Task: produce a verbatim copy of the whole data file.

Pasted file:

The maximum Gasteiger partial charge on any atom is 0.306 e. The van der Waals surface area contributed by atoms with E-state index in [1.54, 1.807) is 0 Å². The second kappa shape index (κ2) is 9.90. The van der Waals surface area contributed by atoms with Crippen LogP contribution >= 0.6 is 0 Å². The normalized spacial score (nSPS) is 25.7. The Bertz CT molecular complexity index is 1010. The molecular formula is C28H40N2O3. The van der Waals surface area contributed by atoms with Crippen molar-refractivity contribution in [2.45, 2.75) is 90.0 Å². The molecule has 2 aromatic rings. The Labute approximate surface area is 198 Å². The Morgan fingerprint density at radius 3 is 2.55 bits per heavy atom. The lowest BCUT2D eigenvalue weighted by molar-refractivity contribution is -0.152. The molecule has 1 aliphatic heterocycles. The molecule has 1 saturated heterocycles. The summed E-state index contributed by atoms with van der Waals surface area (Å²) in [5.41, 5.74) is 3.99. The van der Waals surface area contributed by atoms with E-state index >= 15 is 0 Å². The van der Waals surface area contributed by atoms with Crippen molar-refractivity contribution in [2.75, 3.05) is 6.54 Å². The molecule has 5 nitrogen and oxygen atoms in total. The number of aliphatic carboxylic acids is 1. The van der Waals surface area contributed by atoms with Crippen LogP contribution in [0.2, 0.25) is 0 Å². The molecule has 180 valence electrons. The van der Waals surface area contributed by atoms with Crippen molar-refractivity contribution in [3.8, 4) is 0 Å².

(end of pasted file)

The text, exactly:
The maximum Gasteiger partial charge on any atom is 0.306 e. The van der Waals surface area contributed by atoms with E-state index in [1.54, 1.807) is 0 Å². The second kappa shape index (κ2) is 9.90. The van der Waals surface area contributed by atoms with Crippen LogP contribution >= 0.6 is 0 Å². The normalized spacial score (nSPS) is 25.7. The Bertz CT molecular complexity index is 1010. The molecular formula is C28H40N2O3. The van der Waals surface area contributed by atoms with Crippen molar-refractivity contribution in [2.45, 2.75) is 90.0 Å². The molecule has 2 aromatic rings. The Labute approximate surface area is 198 Å². The Morgan fingerprint density at radius 3 is 2.55 bits per heavy atom. The lowest BCUT2D eigenvalue weighted by molar-refractivity contribution is -0.152. The molecule has 1 aliphatic heterocycles. The molecule has 1 saturated heterocycles. The summed E-state index contributed by atoms with van der Waals surface area (Å²) in [5.41, 5.74) is 3.99. The van der Waals surface area contributed by atoms with E-state index >= 15 is 0 Å². The van der Waals surface area contributed by atoms with Crippen molar-refractivity contribution in [2.75, 3.05) is 6.54 Å². The molecule has 5 nitrogen and oxygen atoms in total. The number of aliphatic carboxylic acids is 1. The van der Waals surface area contributed by atoms with Crippen LogP contribution in [0.2, 0.25) is 0 Å². The molecule has 180 valence electrons. The van der Waals surface area contributed by atoms with Crippen molar-refractivity contribution in [3.8, 4) is 0 Å².